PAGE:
Medications

What do antidepressants do?
Answered by Craig C. Freudenrich and Discovery Fit & Health
  • Craig C. Freudenrich

    Craig C. Freudenrich

  • Discovery Fit & Health

    Discovery Fit & Health

  1. About 1 in 10 American adults have depression [CDC]. Depression is a mood disorder that can affect people of any age, but most likely those between 45 and 64 years old. The causes of depression are not known exactly, but current thinking is that depression is associated with a chemical imbalance in the area of the brain responsible for mood and emotions -- the limbic system and upper brainstem. The chemicals are neurotransmitters, such as serotonin, dopamine and norepinephrine, which are involved in communication between nerve cells in these areas of the brain.  Many antidepressant drugs increase the concentrations of these chemicals by blocking various aspects of synaptic transmission:

    • Selective serotonin reuptake inhibitors (SSRIs) -- block serotonin reuptake in the brain. This helps to keep serotonin levels balanced so that the brain's messages in mood centers work as intended. SSRIs include sertraline, paroxetine, fluoxetine, and escitalopram. One problem with SSRIs is that patients may lose their sexual desire while taking them. A new SSRI called vilazodone was approved in 2011 that reportedly treats depression without affecting sexual desire [Berkrot]. SSRIs often carry warnings about suicide risks for children, teens and young adults.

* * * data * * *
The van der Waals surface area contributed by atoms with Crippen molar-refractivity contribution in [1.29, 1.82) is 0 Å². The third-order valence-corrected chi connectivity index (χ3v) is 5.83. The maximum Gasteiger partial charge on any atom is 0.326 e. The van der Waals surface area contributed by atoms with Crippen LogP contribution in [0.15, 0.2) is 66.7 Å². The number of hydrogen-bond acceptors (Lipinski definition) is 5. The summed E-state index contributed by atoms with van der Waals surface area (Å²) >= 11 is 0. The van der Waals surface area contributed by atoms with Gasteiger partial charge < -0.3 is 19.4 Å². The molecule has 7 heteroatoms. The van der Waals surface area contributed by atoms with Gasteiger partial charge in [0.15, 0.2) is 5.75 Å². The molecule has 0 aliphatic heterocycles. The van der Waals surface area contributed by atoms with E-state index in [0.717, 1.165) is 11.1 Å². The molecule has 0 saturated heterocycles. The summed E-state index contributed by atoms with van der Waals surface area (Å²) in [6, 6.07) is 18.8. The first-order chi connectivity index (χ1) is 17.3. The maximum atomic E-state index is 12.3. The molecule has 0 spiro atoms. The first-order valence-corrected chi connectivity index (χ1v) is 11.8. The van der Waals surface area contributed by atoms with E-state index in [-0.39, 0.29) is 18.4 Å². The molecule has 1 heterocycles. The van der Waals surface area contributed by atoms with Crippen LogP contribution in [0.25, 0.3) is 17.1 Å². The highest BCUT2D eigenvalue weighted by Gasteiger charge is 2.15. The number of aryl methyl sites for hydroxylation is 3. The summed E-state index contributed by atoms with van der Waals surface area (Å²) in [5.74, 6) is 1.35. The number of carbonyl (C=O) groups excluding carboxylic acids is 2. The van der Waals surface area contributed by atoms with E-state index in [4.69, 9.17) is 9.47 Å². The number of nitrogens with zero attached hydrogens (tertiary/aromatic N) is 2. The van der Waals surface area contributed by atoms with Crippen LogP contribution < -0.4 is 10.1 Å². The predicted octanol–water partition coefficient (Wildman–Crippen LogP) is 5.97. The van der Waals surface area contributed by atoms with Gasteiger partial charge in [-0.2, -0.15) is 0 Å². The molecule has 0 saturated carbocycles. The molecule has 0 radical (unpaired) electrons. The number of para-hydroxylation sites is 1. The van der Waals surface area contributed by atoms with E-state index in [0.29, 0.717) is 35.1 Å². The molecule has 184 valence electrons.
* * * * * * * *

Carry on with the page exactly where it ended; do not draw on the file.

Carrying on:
• Tricyclic antidepressants -- have largely been replaced because of side effects. The drugs work like SSRIs, but they block the reuptake of serotonin and norepinephrine. The class includes nortryptiline, amitriptyline and desipramine.
    • Selective norepinephrine reuptake inhibitors (SNRIs) -- block norepinephrine and serotonin reuptake. SNRIs include duloxetine and venlafaxine
    • Monoamine oxidase inhibitors (MAOIs) -- also have been largely replaced by safer drugs with fewer side effects; they prevent serotonin, norepinephrine or dopamine from being degraded in the brain. MAOIs include phenelzine, selegiline and tranylcypromine.

    There are several new approaches to treating depression. First, using antipsychotic drugs (aripriprazole, quetiapine) along with antidepressants enhances the effectiveness of the antidepressants. Ketamine, a drug that has been used for pain relief and anesthesia, may quickly increase the neurotransmitter glutamate and help prevent depressive patients from committing suicide. Agomelatine can increase melatonin and restore normal sleep patterns in depressive patients. Finally, triple reuptake inhibitors that boost all three neurotransmitters are being developed and tested [source: Tartakovsky].

    Zoloft, Paxil, and Prozac
    Zoloft, Paxil and Prozac are some of the most common antidepressants. (Jonathan Nourok/Getty Images)

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  2. Antidepressant drugs relieve the symptoms of depression. They work by trying to balance the levels of the body's neurotransmitters, which are chemicals that function in the parts of our brain that influence mood and emotion. Serotonin is such a neurotransmitter, and one kind of antidepressant drug works by increasing the concentration of serotonin in the nervous system. Other antidepressants work by restoring the levels of another neurotransmitter, norepinephrine. The regulation of an imbalance between these neurotransmitters, or the correction of a lack of them, can stabilize a person's mood and alleviate depression.

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